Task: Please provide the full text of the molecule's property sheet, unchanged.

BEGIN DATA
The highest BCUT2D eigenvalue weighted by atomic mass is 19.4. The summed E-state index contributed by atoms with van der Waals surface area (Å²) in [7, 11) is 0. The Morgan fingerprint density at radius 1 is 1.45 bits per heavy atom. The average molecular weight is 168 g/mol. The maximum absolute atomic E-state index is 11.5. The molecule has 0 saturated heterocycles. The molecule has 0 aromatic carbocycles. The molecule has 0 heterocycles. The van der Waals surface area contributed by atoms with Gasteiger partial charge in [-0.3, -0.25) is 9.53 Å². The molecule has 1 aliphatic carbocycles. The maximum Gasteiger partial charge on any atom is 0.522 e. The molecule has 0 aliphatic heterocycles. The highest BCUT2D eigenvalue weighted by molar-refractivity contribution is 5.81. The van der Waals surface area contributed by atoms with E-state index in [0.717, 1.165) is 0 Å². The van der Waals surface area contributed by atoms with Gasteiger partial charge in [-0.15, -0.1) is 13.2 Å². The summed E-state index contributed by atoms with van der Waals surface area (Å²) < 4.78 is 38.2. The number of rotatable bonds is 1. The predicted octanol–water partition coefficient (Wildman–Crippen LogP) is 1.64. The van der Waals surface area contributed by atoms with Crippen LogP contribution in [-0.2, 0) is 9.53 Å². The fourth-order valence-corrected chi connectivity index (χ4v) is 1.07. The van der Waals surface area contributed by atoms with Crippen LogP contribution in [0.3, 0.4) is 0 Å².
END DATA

The highest BCUT2D eigenvalue weighted by atomic mass is 19.4. The summed E-state index contributed by atoms with van der Waals surface area (Å²) in [7, 11) is 0. The Morgan fingerprint density at radius 1 is 1.45 bits per heavy atom. The average molecular weight is 168 g/mol. The maximum absolute atomic E-state index is 11.5. The molecule has 0 saturated heterocycles. The molecule has 0 aromatic carbocycles. The molecule has 0 heterocycles. The van der Waals surface area contributed by atoms with Gasteiger partial charge in [-0.3, -0.25) is 9.53 Å². The molecule has 1 aliphatic carbocycles. The maximum Gasteiger partial charge on any atom is 0.522 e. The molecule has 0 aliphatic heterocycles. The highest BCUT2D eigenvalue weighted by molar-refractivity contribution is 5.81. The van der Waals surface area contributed by atoms with E-state index in [0.717, 1.165) is 0 Å². The van der Waals surface area contributed by atoms with Gasteiger partial charge in [-0.15, -0.1) is 13.2 Å². The summed E-state index contributed by atoms with van der Waals surface area (Å²) < 4.78 is 38.2. The number of rotatable bonds is 1. The predicted octanol–water partition coefficient (Wildman–Crippen LogP) is 1.64. The van der Waals surface area contributed by atoms with Crippen LogP contribution in [-0.2, 0) is 9.53 Å². The fourth-order valence-corrected chi connectivity index (χ4v) is 1.07. The van der Waals surface area contributed by atoms with Crippen LogP contribution in [0.3, 0.4) is 0 Å².